When Montana Supreme Court Justice Terry Trieweiler announced recently that he would be resigning in order to return to private life in the middle of his current term, he left a vacant seat on the court. He also sent shockwaves through the state’s progressive Democratic backbone, as Trieweiler was generally considered to be the most “progressive,” “liberal,” or “activist” judge on the court, depending on whom you talk to. His seat will be filled by a candidate appointed by Gov. Judy Martz after she receives a recommendation from the Montana Judicial Nomination Commission. The commission has received 15 applications, and will narrow that pool down to three to five candidates for the governor’s consideration. By law, the commission must accept feedback on the applicants during a month-long public comment period, which is already underway and expires on March 21, 2003.
Randy Bishop, secretary for the Judicial Nomination Commission, and one of its seven members, explains how the recommendation process works.
“We review the application, which is designed to seek the information which…the commission has deemed valuable, and, in addition to that, public comment, of course, is valuable.”
As the commission takes public comment into account in the selection process, it is important to understand where these public comments will be coming from.
“For the most part,” Bishop says, “people who want to weigh in on this are people who do know one or more of the applicants, but I guess I can’t rule out the possibility that there’s someone who considers the matter of vital importance but doesn’t know anyone who is in the process.”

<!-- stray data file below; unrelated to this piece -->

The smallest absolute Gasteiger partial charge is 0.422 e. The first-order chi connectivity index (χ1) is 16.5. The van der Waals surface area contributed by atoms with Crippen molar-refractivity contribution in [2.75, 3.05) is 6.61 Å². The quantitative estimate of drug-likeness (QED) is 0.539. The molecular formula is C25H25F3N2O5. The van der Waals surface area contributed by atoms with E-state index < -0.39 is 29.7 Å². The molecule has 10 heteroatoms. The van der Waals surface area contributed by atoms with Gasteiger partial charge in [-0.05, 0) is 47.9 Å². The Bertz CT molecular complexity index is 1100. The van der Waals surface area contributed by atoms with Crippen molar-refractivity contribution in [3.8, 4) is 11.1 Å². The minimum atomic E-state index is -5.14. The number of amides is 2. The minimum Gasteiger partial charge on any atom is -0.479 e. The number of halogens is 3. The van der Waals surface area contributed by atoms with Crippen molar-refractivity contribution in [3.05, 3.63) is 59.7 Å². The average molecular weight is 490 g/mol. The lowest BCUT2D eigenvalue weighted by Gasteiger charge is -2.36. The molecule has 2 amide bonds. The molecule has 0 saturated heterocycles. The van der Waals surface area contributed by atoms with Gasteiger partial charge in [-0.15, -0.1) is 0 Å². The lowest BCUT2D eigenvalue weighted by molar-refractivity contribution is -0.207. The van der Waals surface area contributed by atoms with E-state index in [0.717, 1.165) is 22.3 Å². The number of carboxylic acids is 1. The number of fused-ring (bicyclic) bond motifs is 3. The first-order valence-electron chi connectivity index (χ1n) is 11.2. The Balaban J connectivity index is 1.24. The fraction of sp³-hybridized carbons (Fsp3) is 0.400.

Indeed, it makes sense that an active and engaged citizenry outside of the legal community take an interest in who will be appointed to serve on the Supreme Court for the next year and a half. The Montana Supreme Court makes decisions that effect the lives of regular Montanans on a daily basis—ranging from interpretations of the Montana Constitution’s “right to a clean and healthy environment” provision to free speech issues. While the post is appointed, not elected, the comment period is clearly designed to give the public some voice in the process of selecting a new justice. So how can you, a citizen with an interest in who serves on the state’s highest court, let it be known that you like Candidate A because he has a track record of supporting gun rights, but you don’t like Candidate B because she’s made statements favoring the outlawing of abortion, for example?
Bishop’s answer: “Write to me. And if [you] want specific information, I’ll do what I can to provide it.”
The Independent followed Bishop’s advice and asked the secretary for the application materials submitted by the 15 applicants for the vacant judgeship. Bishop promptly provided the first three to four pages of each application, which detail each candidate’s employment record as well as some biographical statistics. But these pages reveal little about the candidates’ judicial philosophies or political leanings—the kind of information that could give the public some sense of how the candidates might act if appointed.